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Your Gaming Legacy

Posted By Phil Vecchione On April 22, 2011 @ 4:00 am In GMing Advice | 2 Comments

GM’s create. It could be a great scene, an adventure, a campaign, a setting, or a game system. By the nature of our role we create, and we share our creations be it with just our gaming group, the local gaming community, or perhaps with the world. In this way we create a legacy as our creations live on through those that read and play the things we create. This is an unexpected result of being a GM, but perhaps we can use it to guide the development of our GMing skills. Have you ever given a thought to what your GMing legacy might be, or what you would want it to be?

Leg-a-what?

I was listening to the Fear The Boot podcast Episode 228 on Homebrewing.  [For the record, Fear the Boot is one of the best gaming podcasts out there and you should be listening to it, just like you should always be reading the Stew.] In that episode, the guys talk about how there is a natural evolution for a GM to eventually want to create their own setting, rules, or both. In a way, what separates game designer from GM is that the game designer has gone on to create something of their own and to share it with others.

That got me thinking about my own creations over the years, and which ones would I want as my legacy. While I have run nearly one hundred game systems, and thousands of sessions, there are some things that stand out:

  • A collaborative homebrewed campaign world, Elhal that is exactly what I have always wanted in a fantasy setting.
  • A kick ass set of weapon and armor creation rules for Underground, which are better than their system IMHO.
  • A Vampire game with such emotional depth that a player nearly cried at the end of a session.
  • A number of (what I hope have been useful) articles about GMing for this blog.
  • 50 plots for Eureka

It did get me thinking that up to this point, I have not really thought about my GMing legacy, or if I even wanted to have one. So I took some time to think about a legacy, and what I might want to leave behind/share from my GMing and its creative efforts. So here is what I want my GMing legacy to be:

  • Run enjoyable games for my group– to me, my first duty is to my gaming group.  Anything else I do pales in comparison to the experience of sharing a great game with my friends. As GM that means to write and run material that entertains.
  • Share my experience with other GM’s– over the years I have learned a lot about GMing through the games I have run and played. I have always had a desire to share that experience. I have found outlets for that through blogging as well as my contributions for Eureka and Masks, as well as in person through talks, and podcasts.
  • Create my own setting and share it with others– I have always wanted to create my own setting, something that really reflected what I loved about a genre, and then to share that with others. I experienced part of that when my players and I created Elhal for the Iron Heroes campaign I ran a few years ago. I know the realities of publishing settings, but I may one day go back and write it up formally even it is just for me.  For now, I am adapting it to Shadow, Sword, & Spell so that I can share it in more one-shot convention settings.
  • Create my own game– I have an aversion to tinkering with rules after a few failed past attempts, but there is always this itch to go back and try to make a game that would have all the mechanics that I enjoy playing. With some experience as a Project Manager, Business Analyst, and Programmer, I have considered how I might approach creating my game with a bit more structure, and more realistic expectations. I have also considered starting with a core mechanic like FATE or FUDGE as a framework, or offering myself up as an apprentice designer..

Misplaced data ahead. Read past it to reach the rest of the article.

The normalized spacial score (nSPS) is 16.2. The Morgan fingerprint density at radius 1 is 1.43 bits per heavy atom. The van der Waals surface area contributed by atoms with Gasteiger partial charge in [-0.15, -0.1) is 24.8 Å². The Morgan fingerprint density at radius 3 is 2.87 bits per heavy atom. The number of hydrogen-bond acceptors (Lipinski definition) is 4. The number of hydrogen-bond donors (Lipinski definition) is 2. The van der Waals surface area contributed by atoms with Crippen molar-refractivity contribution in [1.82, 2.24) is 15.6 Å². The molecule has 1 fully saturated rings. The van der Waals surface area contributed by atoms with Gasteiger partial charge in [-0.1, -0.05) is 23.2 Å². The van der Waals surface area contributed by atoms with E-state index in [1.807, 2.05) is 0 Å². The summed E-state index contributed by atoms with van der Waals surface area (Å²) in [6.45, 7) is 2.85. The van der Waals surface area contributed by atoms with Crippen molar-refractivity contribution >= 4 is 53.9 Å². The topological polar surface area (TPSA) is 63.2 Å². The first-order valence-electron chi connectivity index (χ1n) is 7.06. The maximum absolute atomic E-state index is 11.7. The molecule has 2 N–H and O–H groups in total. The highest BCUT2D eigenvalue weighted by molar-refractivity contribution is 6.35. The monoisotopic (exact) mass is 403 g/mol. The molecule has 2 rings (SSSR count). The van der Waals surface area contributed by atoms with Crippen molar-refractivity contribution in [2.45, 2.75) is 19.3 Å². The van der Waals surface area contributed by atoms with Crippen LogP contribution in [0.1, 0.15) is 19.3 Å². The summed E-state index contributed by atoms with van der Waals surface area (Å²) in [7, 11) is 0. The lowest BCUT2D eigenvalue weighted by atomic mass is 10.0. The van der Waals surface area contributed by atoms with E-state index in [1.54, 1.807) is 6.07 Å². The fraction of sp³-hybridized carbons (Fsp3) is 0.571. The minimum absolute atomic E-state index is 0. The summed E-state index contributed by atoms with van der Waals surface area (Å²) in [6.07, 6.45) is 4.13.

So what about you?

Have you ever considered your goals in this hobby, or what you want you want your GMing legacy to be?  Do you want to take the world by storm with some great game or setting, or are you content with creating great games for your friends and family? Do you want to evangelize the positives of Role Playing, or raise a new generation of gamers?

How are you approaching those goals? Have you succeeded in any of these yet, and if so did they unlock a new set of goals?

To sum it up, when you finally go to the great gaming table in the sky, what would you like to be known for?

About  Phil Vecchione

A gamer for 30 years, Phil cut his teeth on Moldvay D&D and has tried to run everything else since then. He has had the fortune to be gaming with the same group for almost 20 years. When not blogging or writing RPG books, Phil is a husband, father, and project manager. More about Phil.




2 Comments (Open | Close)

2 Comments To "Your Gaming Legacy"

#1 Comment By retrothomas On April 22, 2011 @ 8:50 am

I’d be happy knowing I made it possible for a group of my friends to get together and share lots of evenings of gaming that they throughly enjoyed and will remember.

I did that last summer, where my wife and friend I played D&D 4th and Corporation every Saturday. So many jokes and memories came out of those sessions and I’ll always treasure those times. I’d like to do that consistently in the future and be that hub of fun and imagination for a larger group of players.

#2 Comment By Volcarthe On April 24, 2011 @ 8:31 pm

I’ve been working on and off on a homebrew setting for years now, and maybe at some point (with collaborative effort) i’ll get it all codified and go to one of those online printers and make myself a book.

Beyond that, I think I’m doing pretty well trying to share the scope of Eberron and Deadlands with my players, and hopefully left people with good memories of gaming in general.


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